Chase Miles said several factors led to him deciding to play football at Franklin College beginning this fall.
The Seymour High School senior said wanted to stay close to home, go to a school he had a chance to play at, and academics were important to him.
“I feel like it was being closer to home, and I’d be able to come back and see all the players that I got to play with last year,” Miles said. “(Franklin) helped me out a lot financially. I’m just looking forward to getting the feel for the next level, and hoping to continue to be a (defensive back).”
He said having both played zone and man defense in high school should help him at Franklin.
“We normally played a lot of zone (at Seymour), but we played a little bit of man toward the end of the season,” Miles said. “I went up there for a visit and talked to the coaches. They tend to mix it up. I’m just glad I can go up there with a little bit of diversity and push through all that.”
Miles, who is 5-feet-10, said his playing weight was 160 pounds last season.
“They talked to me a lot about their running program, mostly, for the summer,” Miles said. “They said for the rest of the year I could focus on what we were doing in actual weight class, and then once the summer comes it would change. I’m sure I’ll be in the weight room quite a bit, and out on the field. I got to talk to coach (Mike) Kelly and he said he would be fine with me just being on the field that got me where I’m going. That’s just amazing.”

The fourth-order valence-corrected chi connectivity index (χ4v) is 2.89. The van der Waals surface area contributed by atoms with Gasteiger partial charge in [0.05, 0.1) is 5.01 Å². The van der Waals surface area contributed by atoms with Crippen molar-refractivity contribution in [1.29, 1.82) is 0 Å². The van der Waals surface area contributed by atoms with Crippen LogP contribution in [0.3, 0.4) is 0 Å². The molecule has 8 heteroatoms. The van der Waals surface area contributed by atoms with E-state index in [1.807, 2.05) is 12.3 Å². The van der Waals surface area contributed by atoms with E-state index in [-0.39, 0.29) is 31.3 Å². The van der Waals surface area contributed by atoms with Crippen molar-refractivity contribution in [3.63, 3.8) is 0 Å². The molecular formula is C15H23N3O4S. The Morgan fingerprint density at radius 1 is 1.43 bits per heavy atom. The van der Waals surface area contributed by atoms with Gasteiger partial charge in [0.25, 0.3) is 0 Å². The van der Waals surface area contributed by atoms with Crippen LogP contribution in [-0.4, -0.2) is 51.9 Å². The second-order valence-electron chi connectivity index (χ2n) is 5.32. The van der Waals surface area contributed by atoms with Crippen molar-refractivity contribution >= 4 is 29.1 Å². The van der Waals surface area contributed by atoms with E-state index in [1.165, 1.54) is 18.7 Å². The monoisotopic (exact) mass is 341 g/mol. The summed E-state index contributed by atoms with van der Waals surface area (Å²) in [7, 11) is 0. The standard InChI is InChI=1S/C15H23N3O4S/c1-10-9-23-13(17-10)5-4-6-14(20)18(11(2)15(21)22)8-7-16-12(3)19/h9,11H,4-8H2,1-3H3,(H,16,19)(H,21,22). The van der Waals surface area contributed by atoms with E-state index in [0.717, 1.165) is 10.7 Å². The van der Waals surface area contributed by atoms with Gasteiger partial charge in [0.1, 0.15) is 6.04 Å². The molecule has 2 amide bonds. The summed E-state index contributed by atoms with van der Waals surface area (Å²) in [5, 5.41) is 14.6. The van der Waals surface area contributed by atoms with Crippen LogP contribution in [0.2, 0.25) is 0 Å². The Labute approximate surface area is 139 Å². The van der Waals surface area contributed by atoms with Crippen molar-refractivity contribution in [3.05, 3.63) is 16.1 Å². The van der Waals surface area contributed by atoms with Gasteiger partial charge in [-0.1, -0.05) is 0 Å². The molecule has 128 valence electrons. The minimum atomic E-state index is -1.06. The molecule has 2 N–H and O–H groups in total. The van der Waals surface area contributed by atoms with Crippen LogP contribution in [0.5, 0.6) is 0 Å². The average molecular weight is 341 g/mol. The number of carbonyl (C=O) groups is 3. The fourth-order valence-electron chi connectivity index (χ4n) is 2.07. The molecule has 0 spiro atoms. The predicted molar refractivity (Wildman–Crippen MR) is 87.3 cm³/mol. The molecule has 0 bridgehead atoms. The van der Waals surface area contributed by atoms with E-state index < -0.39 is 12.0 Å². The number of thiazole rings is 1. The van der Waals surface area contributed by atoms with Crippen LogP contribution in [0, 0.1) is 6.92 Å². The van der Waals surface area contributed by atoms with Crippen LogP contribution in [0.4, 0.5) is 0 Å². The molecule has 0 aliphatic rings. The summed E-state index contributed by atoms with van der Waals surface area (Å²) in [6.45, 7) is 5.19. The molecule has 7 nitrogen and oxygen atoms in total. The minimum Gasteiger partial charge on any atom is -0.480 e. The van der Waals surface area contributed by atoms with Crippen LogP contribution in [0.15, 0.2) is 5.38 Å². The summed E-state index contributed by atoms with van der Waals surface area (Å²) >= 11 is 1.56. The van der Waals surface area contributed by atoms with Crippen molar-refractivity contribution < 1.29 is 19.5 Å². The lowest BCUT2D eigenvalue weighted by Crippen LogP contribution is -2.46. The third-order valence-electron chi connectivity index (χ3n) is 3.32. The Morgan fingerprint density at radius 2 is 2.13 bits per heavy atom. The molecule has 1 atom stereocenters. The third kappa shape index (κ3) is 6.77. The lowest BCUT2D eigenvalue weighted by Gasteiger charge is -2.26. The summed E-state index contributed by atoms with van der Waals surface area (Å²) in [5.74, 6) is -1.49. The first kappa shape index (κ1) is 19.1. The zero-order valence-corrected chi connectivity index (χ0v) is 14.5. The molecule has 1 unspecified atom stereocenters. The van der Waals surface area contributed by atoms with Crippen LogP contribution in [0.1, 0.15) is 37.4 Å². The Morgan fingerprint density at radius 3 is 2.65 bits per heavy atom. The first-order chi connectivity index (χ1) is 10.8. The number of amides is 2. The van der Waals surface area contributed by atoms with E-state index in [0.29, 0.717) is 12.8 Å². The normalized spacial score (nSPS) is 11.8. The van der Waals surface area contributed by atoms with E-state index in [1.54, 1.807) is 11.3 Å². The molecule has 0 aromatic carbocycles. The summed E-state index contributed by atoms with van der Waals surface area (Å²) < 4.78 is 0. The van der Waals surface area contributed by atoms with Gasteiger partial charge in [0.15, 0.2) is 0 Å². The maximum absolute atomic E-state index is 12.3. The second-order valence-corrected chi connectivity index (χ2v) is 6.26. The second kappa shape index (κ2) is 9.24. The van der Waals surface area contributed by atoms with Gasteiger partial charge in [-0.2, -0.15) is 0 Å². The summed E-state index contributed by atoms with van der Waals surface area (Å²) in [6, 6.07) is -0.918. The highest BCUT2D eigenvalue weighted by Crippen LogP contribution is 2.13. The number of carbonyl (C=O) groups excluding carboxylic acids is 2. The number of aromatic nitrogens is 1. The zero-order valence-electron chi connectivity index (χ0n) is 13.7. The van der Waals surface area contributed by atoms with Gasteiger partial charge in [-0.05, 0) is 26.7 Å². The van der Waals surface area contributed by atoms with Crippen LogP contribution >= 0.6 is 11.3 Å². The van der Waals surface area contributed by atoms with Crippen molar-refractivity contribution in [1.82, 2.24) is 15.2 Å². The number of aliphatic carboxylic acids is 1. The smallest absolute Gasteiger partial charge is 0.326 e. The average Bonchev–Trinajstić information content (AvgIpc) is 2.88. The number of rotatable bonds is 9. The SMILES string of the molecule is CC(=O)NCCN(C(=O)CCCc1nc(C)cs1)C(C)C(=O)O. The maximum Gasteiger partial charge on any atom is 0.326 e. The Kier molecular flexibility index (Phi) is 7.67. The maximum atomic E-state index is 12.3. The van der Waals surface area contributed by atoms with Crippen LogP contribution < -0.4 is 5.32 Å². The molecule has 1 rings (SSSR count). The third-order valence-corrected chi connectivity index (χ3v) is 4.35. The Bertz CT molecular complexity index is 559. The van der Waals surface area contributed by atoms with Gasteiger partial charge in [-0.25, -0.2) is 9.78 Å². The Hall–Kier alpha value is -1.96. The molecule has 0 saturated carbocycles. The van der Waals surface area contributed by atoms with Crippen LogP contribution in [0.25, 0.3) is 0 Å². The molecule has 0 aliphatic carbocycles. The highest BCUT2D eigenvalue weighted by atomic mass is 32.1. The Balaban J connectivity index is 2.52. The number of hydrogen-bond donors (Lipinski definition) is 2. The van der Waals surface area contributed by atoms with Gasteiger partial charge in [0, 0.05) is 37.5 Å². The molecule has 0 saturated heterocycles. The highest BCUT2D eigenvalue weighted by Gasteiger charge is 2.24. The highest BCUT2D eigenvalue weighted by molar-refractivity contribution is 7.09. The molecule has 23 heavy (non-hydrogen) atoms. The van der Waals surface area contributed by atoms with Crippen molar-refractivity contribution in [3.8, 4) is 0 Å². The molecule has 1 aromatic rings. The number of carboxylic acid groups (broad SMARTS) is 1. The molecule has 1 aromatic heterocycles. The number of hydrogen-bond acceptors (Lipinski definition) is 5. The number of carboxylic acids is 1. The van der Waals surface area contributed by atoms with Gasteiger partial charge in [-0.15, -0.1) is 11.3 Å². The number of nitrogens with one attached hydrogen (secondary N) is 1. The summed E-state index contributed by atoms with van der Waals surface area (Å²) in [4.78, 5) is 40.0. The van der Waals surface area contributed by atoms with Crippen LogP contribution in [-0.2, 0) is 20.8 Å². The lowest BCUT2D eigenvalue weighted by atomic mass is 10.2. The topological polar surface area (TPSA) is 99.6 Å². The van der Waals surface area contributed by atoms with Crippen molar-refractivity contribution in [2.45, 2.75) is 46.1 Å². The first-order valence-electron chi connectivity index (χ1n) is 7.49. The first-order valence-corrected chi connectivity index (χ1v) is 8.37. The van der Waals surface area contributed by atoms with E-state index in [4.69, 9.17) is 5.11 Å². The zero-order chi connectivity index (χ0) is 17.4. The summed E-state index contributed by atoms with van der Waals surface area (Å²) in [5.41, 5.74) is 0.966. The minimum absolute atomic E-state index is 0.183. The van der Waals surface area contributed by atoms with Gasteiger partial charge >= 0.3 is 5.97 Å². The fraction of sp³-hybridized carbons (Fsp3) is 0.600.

He enjoyed his time with the Owls.
“I liked playing under the lights on Friday nights and having the community I grew up in around me and supporting me, cheering all of us on,” Miles said. “My teammates made it a lot better because I could get along with all of them, and we were pretty good friends.”
Steven Wolfenbarger, an assistant football coach at Seymour, said he feels Miles can contribute at Franklin.
“I think he’ll go up there and work his tail off, and hopefully he can get on the field sooner rather than later,” he said.
Wolfenbarger said Miles has worked hard to become a better football player.
“I’d say the biggest thing that Chase did is he became a real student of the game,” Wolfenbarger said. “He was one of the first guys in every morning or afternoon and he’d spend his time knocking on the coaches’ office door coming in, asking Coach (Brian) Balsmeyer and myself questions.
“He really wanted to make sure he understood what his responsibility was out there so he’d go out and execute.”
Miles played safety for the Owls and last fall and had 16 tackles, 19 assists and one interception.
“He played over the top,” Wolfenbarger said. “One of his responsibilities was making sure he was the deepest man on the field. That is something we struggled with previous years so he came in and made sure nobody got over the top on us, and made sure we had that part of our secondary locked down.”